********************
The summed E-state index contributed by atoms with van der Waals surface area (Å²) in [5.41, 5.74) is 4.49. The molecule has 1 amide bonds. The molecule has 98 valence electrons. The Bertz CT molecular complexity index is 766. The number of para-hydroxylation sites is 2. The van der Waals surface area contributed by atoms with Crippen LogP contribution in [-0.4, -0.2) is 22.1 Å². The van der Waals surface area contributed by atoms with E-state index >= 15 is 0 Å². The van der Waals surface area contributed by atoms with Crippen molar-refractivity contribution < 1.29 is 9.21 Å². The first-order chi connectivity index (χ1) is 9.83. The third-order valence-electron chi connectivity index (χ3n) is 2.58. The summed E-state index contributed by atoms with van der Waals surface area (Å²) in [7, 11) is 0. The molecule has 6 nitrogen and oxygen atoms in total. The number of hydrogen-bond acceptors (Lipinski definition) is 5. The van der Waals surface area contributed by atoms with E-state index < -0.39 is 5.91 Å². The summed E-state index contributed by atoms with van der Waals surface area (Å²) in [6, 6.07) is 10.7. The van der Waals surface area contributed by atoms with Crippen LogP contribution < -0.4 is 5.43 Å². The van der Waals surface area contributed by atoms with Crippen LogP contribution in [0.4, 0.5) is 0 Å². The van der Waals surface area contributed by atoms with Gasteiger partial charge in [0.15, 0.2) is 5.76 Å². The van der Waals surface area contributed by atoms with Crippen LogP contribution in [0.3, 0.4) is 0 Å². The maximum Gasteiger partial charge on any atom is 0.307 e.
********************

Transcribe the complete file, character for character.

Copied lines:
The summed E-state index contributed by atoms with van der Waals surface area (Å²) in [5.41, 5.74) is 4.49. The molecule has 1 amide bonds. The molecule has 98 valence electrons. The Bertz CT molecular complexity index is 766. The number of para-hydroxylation sites is 2. The van der Waals surface area contributed by atoms with Crippen LogP contribution in [-0.4, -0.2) is 22.1 Å². The van der Waals surface area contributed by atoms with E-state index >= 15 is 0 Å². The van der Waals surface area contributed by atoms with Crippen molar-refractivity contribution < 1.29 is 9.21 Å². The first-order chi connectivity index (χ1) is 9.83. The third-order valence-electron chi connectivity index (χ3n) is 2.58. The summed E-state index contributed by atoms with van der Waals surface area (Å²) in [7, 11) is 0. The molecule has 6 nitrogen and oxygen atoms in total. The number of hydrogen-bond acceptors (Lipinski definition) is 5. The van der Waals surface area contributed by atoms with E-state index < -0.39 is 5.91 Å². The summed E-state index contributed by atoms with van der Waals surface area (Å²) in [6, 6.07) is 10.7. The van der Waals surface area contributed by atoms with Crippen LogP contribution < -0.4 is 5.43 Å². The van der Waals surface area contributed by atoms with Crippen LogP contribution in [0.4, 0.5) is 0 Å². The van der Waals surface area contributed by atoms with Gasteiger partial charge in [0.15, 0.2) is 5.76 Å². The van der Waals surface area contributed by atoms with Crippen LogP contribution in [0.3, 0.4) is 0 Å². The maximum Gasteiger partial charge on any atom is 0.307 e.